It is kind of weird that the same people that “can’t stand” the sight of a clearcut (never mind the economics, ecology, or biology), also can’t stand partly-mowed lawns, partly-pruned shrubs, rose bushes with all ages of blooms on them, or fruit trees with only some of the fruit picked. Go figure!

The anti-clearcutting lobby has been dealing almost entirely in aesthetics that past 30 years and, as you point out, have apparently won. Personally, I have seen, worked in, hunted, created, and reforested thousands of clearcuts during my lifetime and kind of like them, all in all. Certainly a lot better than that “New Forestry” junk they were (are still?) doing for a time.

21 Jun 2009, 7:37am
by Larry H.

We DO need to worry about public opinion, folks. You people up in Oregon should know that best of all! Public referendum is a tactic that will likely succeed one of these times. Elimination of clearcutting, logging on steeper slopes and old growth preservationism are issues that could be put on a ballot for formar Californians and Greenies to vote on. We need to de-politicize our efforts to save our forests from the hardcore preservationists.

Good forest stewardship NEEDS to be a movement!!

21 Jun 2009, 11:02am
by Larry H.

Here is a link to the Grist article about Mitch Friedman and the possibility of collaboration of eco’s and the Forest Service.


I got into the comments about halfway through the discussion but, I definitely held my ground and showed that working together is the way to true restoration. My nickname in the comments is “Backcut”. It’s very interesting reading to see how polarized the issues were, and surely, still ARE.

The comments showed the intense aversion to the collaboration issue for some folks. I’m still not seeing much change in the debate, as preservationists are still unwilling to budge, see the facts or even have discussions about it, willing to accept catastrophic fire instead of a few stumps. The Quincy Library Group is a perfect present-day example of how one class of eco’s will bash another class.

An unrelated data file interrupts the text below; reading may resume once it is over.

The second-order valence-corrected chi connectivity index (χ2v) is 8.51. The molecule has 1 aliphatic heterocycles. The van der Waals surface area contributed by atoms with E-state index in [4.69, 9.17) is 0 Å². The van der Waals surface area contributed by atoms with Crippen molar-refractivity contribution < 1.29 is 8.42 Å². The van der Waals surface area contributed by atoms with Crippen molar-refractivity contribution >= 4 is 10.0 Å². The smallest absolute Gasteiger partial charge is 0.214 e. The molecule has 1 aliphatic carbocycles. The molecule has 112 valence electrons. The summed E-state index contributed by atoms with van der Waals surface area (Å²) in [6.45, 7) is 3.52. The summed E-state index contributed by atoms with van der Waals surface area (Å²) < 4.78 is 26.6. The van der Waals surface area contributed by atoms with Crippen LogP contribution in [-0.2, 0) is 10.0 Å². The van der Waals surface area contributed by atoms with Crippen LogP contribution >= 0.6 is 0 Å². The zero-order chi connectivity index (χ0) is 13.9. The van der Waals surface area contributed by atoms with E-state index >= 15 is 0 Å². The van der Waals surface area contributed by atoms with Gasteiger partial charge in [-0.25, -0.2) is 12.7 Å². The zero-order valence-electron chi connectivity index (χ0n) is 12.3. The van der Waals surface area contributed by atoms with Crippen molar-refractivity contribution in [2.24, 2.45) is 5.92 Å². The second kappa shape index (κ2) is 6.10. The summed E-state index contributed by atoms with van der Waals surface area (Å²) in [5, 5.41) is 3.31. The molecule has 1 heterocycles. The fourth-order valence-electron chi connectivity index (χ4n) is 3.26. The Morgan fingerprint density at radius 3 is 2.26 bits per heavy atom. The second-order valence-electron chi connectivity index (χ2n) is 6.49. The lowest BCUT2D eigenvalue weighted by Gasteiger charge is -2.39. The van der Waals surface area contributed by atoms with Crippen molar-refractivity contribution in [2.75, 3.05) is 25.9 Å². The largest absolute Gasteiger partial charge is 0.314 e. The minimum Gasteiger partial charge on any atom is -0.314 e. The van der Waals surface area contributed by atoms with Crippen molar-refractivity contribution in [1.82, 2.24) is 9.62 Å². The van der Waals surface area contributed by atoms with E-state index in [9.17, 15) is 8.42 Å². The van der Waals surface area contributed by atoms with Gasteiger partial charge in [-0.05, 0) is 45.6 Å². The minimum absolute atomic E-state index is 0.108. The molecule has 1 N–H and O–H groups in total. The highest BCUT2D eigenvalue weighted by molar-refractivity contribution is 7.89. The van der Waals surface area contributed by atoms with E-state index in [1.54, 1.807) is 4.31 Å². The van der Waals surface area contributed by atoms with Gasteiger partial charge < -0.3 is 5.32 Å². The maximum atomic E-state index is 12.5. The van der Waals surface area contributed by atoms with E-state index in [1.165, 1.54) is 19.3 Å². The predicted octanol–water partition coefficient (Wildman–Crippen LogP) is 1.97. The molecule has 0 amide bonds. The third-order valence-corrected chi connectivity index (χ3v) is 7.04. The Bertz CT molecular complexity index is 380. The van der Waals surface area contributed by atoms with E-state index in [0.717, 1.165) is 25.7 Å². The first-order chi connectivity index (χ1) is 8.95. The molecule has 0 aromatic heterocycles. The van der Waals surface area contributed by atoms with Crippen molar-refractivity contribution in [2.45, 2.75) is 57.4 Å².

21 Jun 2009, 11:12am
by Mike

Tragically and ironically the Grist discussion (including Friedman’s essay) fails to define or explain what forest restoration is, its historical background and connections, or the how and why of it.

Instead there’s a lot of ignorant comments based on political mythologies and emotions. It’s clashing ontologies, the trap of uncontrolled equivocation (see the next post), and political grandstanding.

The overriding theme of W.I.S.E has been the science and technology of forest stewardship and its historical basis. The same is true of Evergreen. The theme of Grist is politics, and a limited viewpoint on politics at that.

Ideologies do NOT replace reality. They may try, but then the dog bites, the bee stings, and reality intrudes.

W.I.S.E. and the refurbished new Evergreen deal with the realities of forests and rural culture in a direct fashion. That’s our purpose, our strength, and our charm.

21 Jun 2009, 1:18pm
by Larry H.

While Grist was a bastion of political dissent back then, it has now stumbled into the morass of deciding which deodorant is “greener”. The few of their loyalists left (heavy on the LEFT) preach to their dwindling choir about strictly partisan politics on the rest of their threads. These “reverse-dittoheads” love to be told what to think by their political idols. Their lives are much more “faith-based” than they would ever like to admit.

I nearly got banned from there because I was relentless in pursuing and presenting the scientific truth about our forests and our world. They ARE, decidedly, as irrelevant as an idealistic town idiot, babbling about conflicting and impossible political scenarios and to try and change our way of life. All the while, hypocritically squandering essential resources and proving to the rest of America that they ARE the ultimate in ridiculous elitism. I particularly relish in their Obama-bashing, even with his short time in office.

After re-reading the comments, it’s rather telling that everything I said back then still rings true today, and even more so. They didn’t choose to listen and understand, and now we all are seeing the results of their ignorance and the lack of collaboration we needed to save forests.

We are still fighting those attitudes today, despite warnings about the current-day disasters happening right now. In fact, they seem to always want to do just the opposite. They spit upon our rural culture and wonder why we all don’t want to join them in their dirty concrete jungles ridden with vermin, human or otherwise. I almost pity them.

Politics cannot “save the planet”, no matter how much of our money they throw at it.